One academic sin I’m hoping to avoid, this term, is over-preparation. I’m finally back to not having any new course preps this term (not that last term’s early medieval seminar was a burden, but. . .) and I need to take advantage of that fact. Yes, I need to revise a few lecture plans and work up a list of key terms for the majors’ class so that they can consult that as they prepare for the newly added midterm test as well as looking ahead towards the final.
The trick is not to spend so much time devising the perfect new lecture plan and the ultimate list of “terms to know” that I bleed over into my research time. So I’m setting myself some time limits: ten minutes a week to ensure that all material for the next week’s class are appropriate and waiting in their respective course folder: one hour a week for needed revisions to any one of those classes. I really don’t see more need than that since I’m quite happy, overall, with the three courses I’m teaching this term. What will be hard is limiting myself to that hour and a half each week of revision when I know I could endlessly tweak and perfect each class. After all, didn’t Matt Groening teach us, in grad school, that you could avoid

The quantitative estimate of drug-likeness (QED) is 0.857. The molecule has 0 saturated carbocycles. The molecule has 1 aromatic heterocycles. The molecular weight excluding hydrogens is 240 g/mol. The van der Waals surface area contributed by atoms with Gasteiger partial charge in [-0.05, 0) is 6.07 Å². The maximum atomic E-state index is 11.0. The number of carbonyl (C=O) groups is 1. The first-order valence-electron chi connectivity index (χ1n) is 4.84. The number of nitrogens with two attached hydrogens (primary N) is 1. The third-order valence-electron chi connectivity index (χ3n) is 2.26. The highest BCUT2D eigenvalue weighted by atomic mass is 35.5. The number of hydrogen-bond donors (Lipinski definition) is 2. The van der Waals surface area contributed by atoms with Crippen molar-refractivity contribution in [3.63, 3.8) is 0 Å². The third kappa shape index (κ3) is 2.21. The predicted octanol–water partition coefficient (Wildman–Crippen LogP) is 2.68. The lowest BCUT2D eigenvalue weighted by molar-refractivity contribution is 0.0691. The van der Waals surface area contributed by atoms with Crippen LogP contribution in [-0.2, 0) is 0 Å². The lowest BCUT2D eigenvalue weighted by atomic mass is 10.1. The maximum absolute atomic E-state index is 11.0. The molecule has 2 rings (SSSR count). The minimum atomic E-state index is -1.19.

reality finishing your thesis by reading one more book?
But where’s the value to myself, my students, colleagues and university in bumping up the course experience a few percentage points if I sacrifice my research and writing (it’s always research and writing that gets sacrificed, if you notice) in the bargain? I’m finally learning that lesson.